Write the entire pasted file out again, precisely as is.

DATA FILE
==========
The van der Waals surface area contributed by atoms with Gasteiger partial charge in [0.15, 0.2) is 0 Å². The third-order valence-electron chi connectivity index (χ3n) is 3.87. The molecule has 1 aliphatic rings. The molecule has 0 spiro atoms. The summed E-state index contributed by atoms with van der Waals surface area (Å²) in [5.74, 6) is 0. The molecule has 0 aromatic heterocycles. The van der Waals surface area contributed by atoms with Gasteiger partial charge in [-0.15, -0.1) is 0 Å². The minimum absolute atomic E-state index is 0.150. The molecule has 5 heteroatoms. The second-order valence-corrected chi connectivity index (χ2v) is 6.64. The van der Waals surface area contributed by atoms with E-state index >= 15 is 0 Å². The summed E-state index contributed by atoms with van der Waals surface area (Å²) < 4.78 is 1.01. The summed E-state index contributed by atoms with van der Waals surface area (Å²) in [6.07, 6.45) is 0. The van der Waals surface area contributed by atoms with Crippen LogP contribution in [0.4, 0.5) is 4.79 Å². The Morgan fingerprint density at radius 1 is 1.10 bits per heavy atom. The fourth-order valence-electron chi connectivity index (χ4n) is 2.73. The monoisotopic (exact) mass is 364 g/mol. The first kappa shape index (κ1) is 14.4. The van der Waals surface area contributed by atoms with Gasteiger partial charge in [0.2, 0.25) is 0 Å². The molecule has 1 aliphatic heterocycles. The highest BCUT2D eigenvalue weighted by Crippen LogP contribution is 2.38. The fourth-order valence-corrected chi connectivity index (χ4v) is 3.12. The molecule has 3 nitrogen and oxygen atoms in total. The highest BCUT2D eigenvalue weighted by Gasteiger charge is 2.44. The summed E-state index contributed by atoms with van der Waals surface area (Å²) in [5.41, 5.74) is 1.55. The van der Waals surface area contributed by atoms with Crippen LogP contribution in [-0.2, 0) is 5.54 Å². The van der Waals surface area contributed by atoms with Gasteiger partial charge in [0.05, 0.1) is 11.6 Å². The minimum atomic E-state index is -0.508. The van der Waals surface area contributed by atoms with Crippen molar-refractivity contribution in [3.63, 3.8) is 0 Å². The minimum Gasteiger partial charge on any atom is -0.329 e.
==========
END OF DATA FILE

The van der Waals surface area contributed by atoms with Gasteiger partial charge in [0.15, 0.2) is 0 Å². The third-order valence-electron chi connectivity index (χ3n) is 3.87. The molecule has 1 aliphatic rings. The molecule has 0 spiro atoms. The summed E-state index contributed by atoms with van der Waals surface area (Å²) in [5.74, 6) is 0. The molecule has 0 aromatic heterocycles. The van der Waals surface area contributed by atoms with Gasteiger partial charge in [-0.15, -0.1) is 0 Å². The minimum absolute atomic E-state index is 0.150. The molecule has 5 heteroatoms. The second-order valence-corrected chi connectivity index (χ2v) is 6.64. The van der Waals surface area contributed by atoms with E-state index >= 15 is 0 Å². The summed E-state index contributed by atoms with van der Waals surface area (Å²) < 4.78 is 1.01. The summed E-state index contributed by atoms with van der Waals surface area (Å²) in [6.07, 6.45) is 0. The van der Waals surface area contributed by atoms with Crippen LogP contribution in [0.4, 0.5) is 4.79 Å². The Morgan fingerprint density at radius 1 is 1.10 bits per heavy atom. The fourth-order valence-electron chi connectivity index (χ4n) is 2.73. The monoisotopic (exact) mass is 364 g/mol. The first kappa shape index (κ1) is 14.4. The van der Waals surface area contributed by atoms with Gasteiger partial charge in [0.2, 0.25) is 0 Å². The molecule has 1 aliphatic heterocycles. The highest BCUT2D eigenvalue weighted by Crippen LogP contribution is 2.38. The fourth-order valence-corrected chi connectivity index (χ4v) is 3.12. The molecule has 3 nitrogen and oxygen atoms in total. The highest BCUT2D eigenvalue weighted by Gasteiger charge is 2.44. The summed E-state index contributed by atoms with van der Waals surface area (Å²) in [5.41, 5.74) is 1.55. The van der Waals surface area contributed by atoms with Crippen LogP contribution in [-0.2, 0) is 5.54 Å². The van der Waals surface area contributed by atoms with Gasteiger partial charge in [0.05, 0.1) is 11.6 Å². The minimum atomic E-state index is -0.508. The van der Waals surface area contributed by atoms with Crippen molar-refractivity contribution in [3.63, 3.8) is 0 Å². The minimum Gasteiger partial charge on any atom is -0.329 e.